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Detail of pixelation

The biggest downfall of the book is that some of the reproductions are pixelated. This makes me feel bad for Dalrymple. I admire him as a writer and I can see he has a good eye, so I am sorry that all of his work was not shown in the best possible light in his main form of expression, the book.

Overall, I am glad I came across the book. It has its reproduction problems and if I saw all of Dalrymple’s photographs I might have edited the group differently. However, I think the introduction and Dalrymple’s statements are well written and give good insight into the work. As someone who is familiar with Dalrymple’s writing I find it interesting to see the world through his eyes in contrast to what his words express. I am glad I came across the book in the airport. It gives me inspiration. I have been making photographs for 20 years and have more recently begun expressing myself through writing. For me, this is proof that I should pursue both. I think that is the ultimate goal of any artist, whether visual, writer, or musician, we each want to inspire those who encounter us.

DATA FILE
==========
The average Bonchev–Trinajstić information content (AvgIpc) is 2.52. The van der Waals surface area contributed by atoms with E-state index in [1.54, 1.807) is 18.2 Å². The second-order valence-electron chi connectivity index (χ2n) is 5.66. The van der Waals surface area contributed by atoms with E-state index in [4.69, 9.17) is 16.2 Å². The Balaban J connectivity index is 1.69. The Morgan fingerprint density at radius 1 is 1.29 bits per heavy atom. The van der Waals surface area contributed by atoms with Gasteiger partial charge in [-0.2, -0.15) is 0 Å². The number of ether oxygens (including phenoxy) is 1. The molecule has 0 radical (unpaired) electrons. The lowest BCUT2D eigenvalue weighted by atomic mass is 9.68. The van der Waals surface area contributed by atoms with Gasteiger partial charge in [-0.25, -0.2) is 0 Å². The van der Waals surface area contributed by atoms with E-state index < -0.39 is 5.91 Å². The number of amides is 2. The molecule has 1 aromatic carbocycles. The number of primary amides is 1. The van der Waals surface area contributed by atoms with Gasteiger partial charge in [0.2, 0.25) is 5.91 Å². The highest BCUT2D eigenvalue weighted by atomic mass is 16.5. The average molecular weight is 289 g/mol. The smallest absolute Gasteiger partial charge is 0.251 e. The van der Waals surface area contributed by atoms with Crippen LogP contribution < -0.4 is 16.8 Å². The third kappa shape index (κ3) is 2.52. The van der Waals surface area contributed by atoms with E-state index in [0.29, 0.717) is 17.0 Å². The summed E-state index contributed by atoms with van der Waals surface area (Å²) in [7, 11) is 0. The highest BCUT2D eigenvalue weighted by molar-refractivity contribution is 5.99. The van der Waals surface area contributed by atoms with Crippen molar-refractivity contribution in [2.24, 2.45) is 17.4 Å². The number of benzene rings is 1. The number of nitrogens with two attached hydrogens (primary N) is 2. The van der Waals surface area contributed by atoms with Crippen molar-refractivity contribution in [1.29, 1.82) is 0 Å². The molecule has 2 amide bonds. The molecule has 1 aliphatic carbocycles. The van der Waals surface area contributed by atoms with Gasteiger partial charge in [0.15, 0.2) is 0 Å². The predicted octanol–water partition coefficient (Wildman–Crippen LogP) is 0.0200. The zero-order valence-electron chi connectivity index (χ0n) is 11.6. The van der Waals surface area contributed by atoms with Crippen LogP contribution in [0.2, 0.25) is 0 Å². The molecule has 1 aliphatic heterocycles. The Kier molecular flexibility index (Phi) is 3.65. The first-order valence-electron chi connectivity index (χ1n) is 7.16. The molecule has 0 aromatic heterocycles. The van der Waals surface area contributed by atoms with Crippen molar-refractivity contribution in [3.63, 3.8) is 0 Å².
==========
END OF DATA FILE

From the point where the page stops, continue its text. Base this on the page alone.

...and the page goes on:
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Harper Collins Publishers

A-75, Sector 57, Noida, Uttar Pradesh 201301, India

1 London Bridge Street, London SE1 9GF, United Kingdom

Hazelton Lanes, 55 Avenue Road, Suite 2900, Toronto, Ontario M5R 3L2

25 Ryde Road, Pymble, Sydney, NSW 2073, Australia

10 East 53rd Street, New York NY 10022, USA

Copyright Sunaparanta 2016

Photographs and essay copyright Williams Dalrymple 2016

Introduction copyright Siddharth Dhanvant Shanghvi 2016

My copy printed and bound at Thomson Press (India) Ltd.

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By | 2016-11-14T23:02:32+00:00 October 30th, 2016|Book Reviews|0 Comments

About the Author:

Betsy Williamson is an American expat living in Udaipur, India. In her former life she was an adjunct professor throughout Dallas/Fort Worth, Texas, teaching photography and art appreciation. In India, she pursues her love of art and photography by teaching photography workshops, making art/photography and exploring the photographic arts of South Asia through this blog.